Social Entrepreneurship and the Motive for Impacting Millions of Lives in Afghanistan
What’s the State of Affairs in Afghanistan?
Four years have passed since the adoption of the Sustainable Development Goals (SDGs) by the United Nations, yet no visible achievements have been realized in Afghanistan.
Afghanistan is one of the richest countries in the world in terms of its natural resources but sadly continued war and conflict have limited its growth. The country is also one of the least developed in the world, with over 52% of the population living in poverty, 33% being food insecure, 58% not having access to safe drinking water, and at least 10% not having access to health services. On the education front, 3.7 million children remain out of school, and 87% of Afghan women are illiterate. The 2.2% GDP growth rate substantially lags behind the 2.5% population growth, leading to declining income per capita.
While 74% of all Afghans live in rural areas, 37% of them have no access to roads. Afghanistan still remains heavily reliant on agriculture. Unfortunately, the amount of rainfall in the country has decreased by 0.5mm per month or 2% per decade in the past fifty years. The top 10% of Afghanistan’s wealthiest control the economy and politics of the country whereas the majority of the Social Entrepreneurship and the Motive for Impacting Millions of Lives in Afghanistan population struggle to meet their daily basic needs. Most unfortunately, peace has become an ideal wish for the Afghan people and the security situation has gotten worse year after year.
The government, international organizations, and large corporations have been doing their part to deal with – but at times worsen – the challenges that Afghanistan faces. To solve many of the socio-economic challenges, we need innovative entrepreneurial ideas and practical local solutions that can best be offered by social entrepreneurs. This piece is meant to introduce social entrepreneurship as a complementary approach to development in Afghanistan.
What Are Sustainable Development Goals?
The Sustainable Development Goals (SDGs) were adopted by all United Nations Member Countries in 2015 to end poverty, protect the earth, and achieve peace and prosperity by 2030. It provides 17 integrated solutions to help countries solve social, economic, and environmental challenges. It pledges to Leave No One Behind through the implementation of the global goals in 170 countries of the United Nations.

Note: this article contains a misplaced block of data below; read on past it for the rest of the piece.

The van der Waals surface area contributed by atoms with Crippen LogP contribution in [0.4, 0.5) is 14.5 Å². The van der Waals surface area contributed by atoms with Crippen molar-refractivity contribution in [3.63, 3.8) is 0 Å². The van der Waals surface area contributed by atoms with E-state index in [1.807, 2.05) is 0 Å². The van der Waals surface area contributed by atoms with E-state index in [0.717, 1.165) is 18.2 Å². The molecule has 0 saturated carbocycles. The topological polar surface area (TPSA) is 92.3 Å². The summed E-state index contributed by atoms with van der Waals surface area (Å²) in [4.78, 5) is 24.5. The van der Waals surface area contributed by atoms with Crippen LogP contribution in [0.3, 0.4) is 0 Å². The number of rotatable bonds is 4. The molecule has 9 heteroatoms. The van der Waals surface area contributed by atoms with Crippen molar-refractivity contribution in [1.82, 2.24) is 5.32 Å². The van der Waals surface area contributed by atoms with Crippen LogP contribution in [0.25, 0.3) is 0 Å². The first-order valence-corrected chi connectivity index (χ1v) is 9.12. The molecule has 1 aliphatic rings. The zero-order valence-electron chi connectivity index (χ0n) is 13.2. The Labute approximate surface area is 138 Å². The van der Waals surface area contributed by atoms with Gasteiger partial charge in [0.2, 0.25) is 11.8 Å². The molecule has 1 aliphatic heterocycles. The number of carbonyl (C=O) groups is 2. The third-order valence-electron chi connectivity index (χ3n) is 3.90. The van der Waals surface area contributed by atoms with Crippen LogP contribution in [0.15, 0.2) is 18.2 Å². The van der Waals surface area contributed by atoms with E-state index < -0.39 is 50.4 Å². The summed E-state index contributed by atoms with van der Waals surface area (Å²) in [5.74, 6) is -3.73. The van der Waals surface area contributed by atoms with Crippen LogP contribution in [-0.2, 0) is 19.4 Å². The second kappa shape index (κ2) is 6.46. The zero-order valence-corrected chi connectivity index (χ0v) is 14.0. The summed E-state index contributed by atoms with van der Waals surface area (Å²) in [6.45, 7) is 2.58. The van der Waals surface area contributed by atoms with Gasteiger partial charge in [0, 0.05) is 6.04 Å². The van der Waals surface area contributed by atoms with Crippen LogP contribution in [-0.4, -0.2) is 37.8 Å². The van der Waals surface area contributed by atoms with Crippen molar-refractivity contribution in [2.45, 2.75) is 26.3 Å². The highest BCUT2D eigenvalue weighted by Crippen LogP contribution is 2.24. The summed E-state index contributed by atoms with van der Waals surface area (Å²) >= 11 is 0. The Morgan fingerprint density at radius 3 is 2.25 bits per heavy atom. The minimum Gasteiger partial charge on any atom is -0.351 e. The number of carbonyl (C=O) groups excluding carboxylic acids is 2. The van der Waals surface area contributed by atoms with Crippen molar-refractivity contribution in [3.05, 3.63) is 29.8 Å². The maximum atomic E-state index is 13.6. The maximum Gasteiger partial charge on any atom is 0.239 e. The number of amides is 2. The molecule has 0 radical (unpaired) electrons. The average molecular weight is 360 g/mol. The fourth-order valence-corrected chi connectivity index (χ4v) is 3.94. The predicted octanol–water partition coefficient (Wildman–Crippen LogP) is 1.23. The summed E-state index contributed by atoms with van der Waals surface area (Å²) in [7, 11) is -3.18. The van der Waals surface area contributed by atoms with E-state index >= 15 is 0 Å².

Who Is a Social Entrepreneur?
An entrepreneur is a person who sets up an initiative in the hopes of making a profit. Their obligation of contributing to the well-being of society is secondary to their purpose of profit generation. For a social entrepreneur, well-being of the society and a selfless cause to help humanity come first. Profit either takes a back seat or plays a small role confined to survival.
A social entrepreneur is passionate about solving social issues through innovation. They either get on the entrepreneurship bus individually or with a group of like-minded people. On the journey toward their vision, they inspire others to take on the ride paid or unpaid. Their areas of impact are not limited to one sector, but vary across a breadth of walks of life, from poverty and health to education and sanitation. Social entrepreneurship is fairly new to Afghanistan, but it has been playing an important role for decades in eradicating socio-economic challenges in Brazil, India, Bangladesh, China, and the rest of the world.
Social entrepreneurs find practical and achievable local solutions. Once fully adapted in one community, they extend the solution to all other communities facing the same problems. As Bill Drayton, the Godfather of social entrepreneurship and the founder of Ashoka says, “social entrepreneurs are not content just to give a fish or teach how to fish. They will not rest until they have revolutionized the entire fishing industry.”
These social enterprises come up with innovative solutions to age-old socio-economic problems, using new technology or engaging the community in innovative ways. The world might not know them like corporate or government leaders as they care less about fame and are instead focused on silently revolutionizing communities.
Examples of Social Entrepreneurs from Afghanistan